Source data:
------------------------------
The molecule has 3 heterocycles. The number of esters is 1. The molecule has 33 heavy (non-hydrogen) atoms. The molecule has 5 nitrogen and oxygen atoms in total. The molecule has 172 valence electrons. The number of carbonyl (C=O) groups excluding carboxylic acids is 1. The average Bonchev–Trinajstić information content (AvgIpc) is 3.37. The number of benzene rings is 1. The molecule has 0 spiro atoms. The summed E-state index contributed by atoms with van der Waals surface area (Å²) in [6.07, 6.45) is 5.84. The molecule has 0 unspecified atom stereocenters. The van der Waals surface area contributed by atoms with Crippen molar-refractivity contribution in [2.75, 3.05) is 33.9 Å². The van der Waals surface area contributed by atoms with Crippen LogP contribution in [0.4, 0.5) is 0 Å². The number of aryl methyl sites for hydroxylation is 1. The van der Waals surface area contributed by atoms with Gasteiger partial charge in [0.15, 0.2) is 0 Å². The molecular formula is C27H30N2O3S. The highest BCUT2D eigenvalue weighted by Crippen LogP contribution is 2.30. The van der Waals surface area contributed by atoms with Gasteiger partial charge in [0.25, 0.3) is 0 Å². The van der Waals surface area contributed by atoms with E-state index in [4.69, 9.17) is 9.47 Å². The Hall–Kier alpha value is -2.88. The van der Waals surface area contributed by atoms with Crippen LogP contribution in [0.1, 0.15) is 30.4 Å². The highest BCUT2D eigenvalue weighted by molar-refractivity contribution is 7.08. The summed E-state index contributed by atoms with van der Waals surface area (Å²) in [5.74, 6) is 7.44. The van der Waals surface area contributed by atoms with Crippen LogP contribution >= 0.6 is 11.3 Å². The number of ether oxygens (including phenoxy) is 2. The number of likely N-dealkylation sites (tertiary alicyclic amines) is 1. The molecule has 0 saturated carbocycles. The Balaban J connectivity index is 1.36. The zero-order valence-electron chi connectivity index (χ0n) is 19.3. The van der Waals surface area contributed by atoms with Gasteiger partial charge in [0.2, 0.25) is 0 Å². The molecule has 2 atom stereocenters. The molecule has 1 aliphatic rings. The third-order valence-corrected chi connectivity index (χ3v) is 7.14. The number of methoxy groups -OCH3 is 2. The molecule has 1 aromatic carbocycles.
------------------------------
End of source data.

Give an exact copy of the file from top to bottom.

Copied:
The molecule has 3 heterocycles. The number of esters is 1. The molecule has 33 heavy (non-hydrogen) atoms. The molecule has 5 nitrogen and oxygen atoms in total. The molecule has 172 valence electrons. The number of carbonyl (C=O) groups excluding carboxylic acids is 1. The average Bonchev–Trinajstić information content (AvgIpc) is 3.37. The number of benzene rings is 1. The molecule has 0 spiro atoms. The summed E-state index contributed by atoms with van der Waals surface area (Å²) in [6.07, 6.45) is 5.84. The molecule has 0 unspecified atom stereocenters. The van der Waals surface area contributed by atoms with Crippen molar-refractivity contribution in [2.75, 3.05) is 33.9 Å². The van der Waals surface area contributed by atoms with Crippen LogP contribution in [0.4, 0.5) is 0 Å². The number of aryl methyl sites for hydroxylation is 1. The van der Waals surface area contributed by atoms with Gasteiger partial charge in [0.15, 0.2) is 0 Å². The molecular formula is C27H30N2O3S. The highest BCUT2D eigenvalue weighted by Crippen LogP contribution is 2.30. The van der Waals surface area contributed by atoms with Gasteiger partial charge in [0.25, 0.3) is 0 Å². The van der Waals surface area contributed by atoms with E-state index in [4.69, 9.17) is 9.47 Å². The Hall–Kier alpha value is -2.88. The van der Waals surface area contributed by atoms with Crippen LogP contribution in [0.1, 0.15) is 30.4 Å². The highest BCUT2D eigenvalue weighted by molar-refractivity contribution is 7.08. The summed E-state index contributed by atoms with van der Waals surface area (Å²) in [5.74, 6) is 7.44. The van der Waals surface area contributed by atoms with Crippen LogP contribution >= 0.6 is 11.3 Å². The number of ether oxygens (including phenoxy) is 2. The number of likely N-dealkylation sites (tertiary alicyclic amines) is 1. The molecule has 0 saturated carbocycles. The Balaban J connectivity index is 1.36. The zero-order valence-electron chi connectivity index (χ0n) is 19.3. The van der Waals surface area contributed by atoms with Gasteiger partial charge in [0.2, 0.25) is 0 Å². The molecule has 2 atom stereocenters. The molecule has 1 aliphatic rings. The third-order valence-corrected chi connectivity index (χ3v) is 7.14. The number of methoxy groups -OCH3 is 2. The molecule has 1 aromatic carbocycles.